June 16, 2015 | By Parmjeet Singh
Ottawa, Canada (June 16, 2015): The World Sikh Organization of Canada is deeply concerned by recent changes made to the Canadian Air Transport Security Agency’s (CATSA) procedure for screening religious headgear, which came into effect on April 15, 2015. CATSA procedures now require the mandatory secondary security screening of turbans and other religious headgear.
The WSO learned of the change from concerned Sikh travelers. Canadian Sikhs were not consulted with respect to the new procedure and no notice or forewarning was provided prior to its implementation.
According to CATSA’s recently updated web page on security screening (http://www.catsa.gc.ca/breezethrough), both religious and non-religious headgear will be treated in the same manner. Individuals with headgear will go through the walk through metal detector and regardless of whether there is an alarm or not, will then be required to pat down their own head covering and present their hands for Explosive Trace Detection. If the head covering causes an alarm, a physical search will be required.
According to CATSA’s new procedure, turbaned Sikhs will be subject to compulsory secondary screening, whether they alarm or not.
Prior to this change, turbans and other religious headgear were not subject to mandatory secondary screening.
Individuals wearing non-religious headgear have the option to avoid secondary screening by simply removing their headgear. That option is not available to Sikhs who wear their religiously required turban.
It is unclear as to why religious headgear is being subject to mandatory Explosive Trace Detection. Similar detection is not mandatory for items like shoes, sweaters or for various assistive medical devices. No evidence has been produced to justify the compulsory secondary screening of religious headgear.
Many Canadian Sikh travellers have noticed the effect of these changes and have contacted the WSO.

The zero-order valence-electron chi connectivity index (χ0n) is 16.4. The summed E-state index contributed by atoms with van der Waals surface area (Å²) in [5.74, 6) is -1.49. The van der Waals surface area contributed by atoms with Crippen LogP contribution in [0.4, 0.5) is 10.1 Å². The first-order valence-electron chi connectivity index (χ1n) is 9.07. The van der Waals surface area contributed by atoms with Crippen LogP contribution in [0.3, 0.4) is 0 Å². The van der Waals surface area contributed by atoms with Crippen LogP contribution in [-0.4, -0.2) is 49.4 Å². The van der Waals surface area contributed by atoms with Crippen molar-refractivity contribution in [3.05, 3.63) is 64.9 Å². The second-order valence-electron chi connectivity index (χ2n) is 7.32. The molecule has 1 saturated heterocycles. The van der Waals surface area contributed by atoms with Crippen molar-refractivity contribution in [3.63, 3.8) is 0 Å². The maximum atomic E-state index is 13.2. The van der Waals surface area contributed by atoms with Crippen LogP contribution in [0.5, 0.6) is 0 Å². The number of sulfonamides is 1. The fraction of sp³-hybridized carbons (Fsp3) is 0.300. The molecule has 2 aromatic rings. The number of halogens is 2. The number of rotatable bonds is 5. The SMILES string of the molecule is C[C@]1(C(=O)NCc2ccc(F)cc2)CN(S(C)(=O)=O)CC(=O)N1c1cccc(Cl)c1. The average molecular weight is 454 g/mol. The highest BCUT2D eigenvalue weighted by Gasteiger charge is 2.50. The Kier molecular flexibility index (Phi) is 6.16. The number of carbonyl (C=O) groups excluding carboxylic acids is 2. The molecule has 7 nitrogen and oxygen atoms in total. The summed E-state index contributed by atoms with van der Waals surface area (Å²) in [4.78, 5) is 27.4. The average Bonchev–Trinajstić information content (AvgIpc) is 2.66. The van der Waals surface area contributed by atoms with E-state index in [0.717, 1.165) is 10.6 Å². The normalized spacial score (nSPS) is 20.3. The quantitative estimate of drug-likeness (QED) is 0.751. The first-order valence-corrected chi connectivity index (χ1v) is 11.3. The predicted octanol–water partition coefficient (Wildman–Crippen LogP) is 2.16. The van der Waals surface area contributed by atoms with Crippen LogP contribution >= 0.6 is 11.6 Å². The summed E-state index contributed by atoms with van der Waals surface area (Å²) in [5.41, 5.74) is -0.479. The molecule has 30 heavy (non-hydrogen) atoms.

“Due to my work as a hockey commentator for the past 8 years, I have been travelling extensively on a weekly basis. Recently, however, I have been made to perform a self-patdown for explosive residue each and every time I go through security. I am not sure why, all of a sudden, this became necessary”, said Hockey Night in Canada in Punjabi’s Harnarayan Singh.
“Since April 15th, 2015, I believe I am being racially profiled and targeted as a security threat in Canada because of my faith and my turban.” said Raj Singh Hundal, a Vancouver-based turbaned Canadian Sikh who frequently travels for business between Canada and the US.
“I am being considered a security threat every time I travel for work purposes, even though I am a NEXUS card holder. I was told that CATSA made the changes to align with the TSA in the US, but this policy doesn’t align with the TSA. From my experiences as a NEXUS traveler, CATSA’s policy goes above and beyond what the TSA does in the US, and I believe it is targeting religious minorities such as turbaned Sikhs” Hundal said.
WSO President Dr. Amritpal Singh Shergill sent a letter to Minister of Transport Lisa Raitt on May 12, 2015 outlining the concerns of the organization. Neither the letter nor subsequent requests to meet have received any response.
Dr Shergill said, “We are deeply concerned by these changes and find it unfortunate that both non-religious and religious headgear are being treated equivalently. Sikhs in Canada must now expect to be secondarily screened every time they go through airport security- whether they alarm or not. We feel that this change to CATSA’s screening policy is unnecessary and discriminatory, subjecting Sikh passengers to delay and inconvenience. We fear that the revised procedure could potentially lead to racial profiling and bias where Sikh passengers are singled out due to their turbans and unjustly perceived as being security risks.”
The WSO has called on Transport Canada to immediately suspend this new headgear screening procedure and revert to the one in use prior to April 15, 2015.
The World Sikh Organization of Canada (WSO) is a non-profit organization with a mandate to promote and protect the interests of Canadian Sikhs as well as to promote and advocate for the protection of human rights for all individuals, irrespective of race, religion, gender, ethnicity, and social and economic status.
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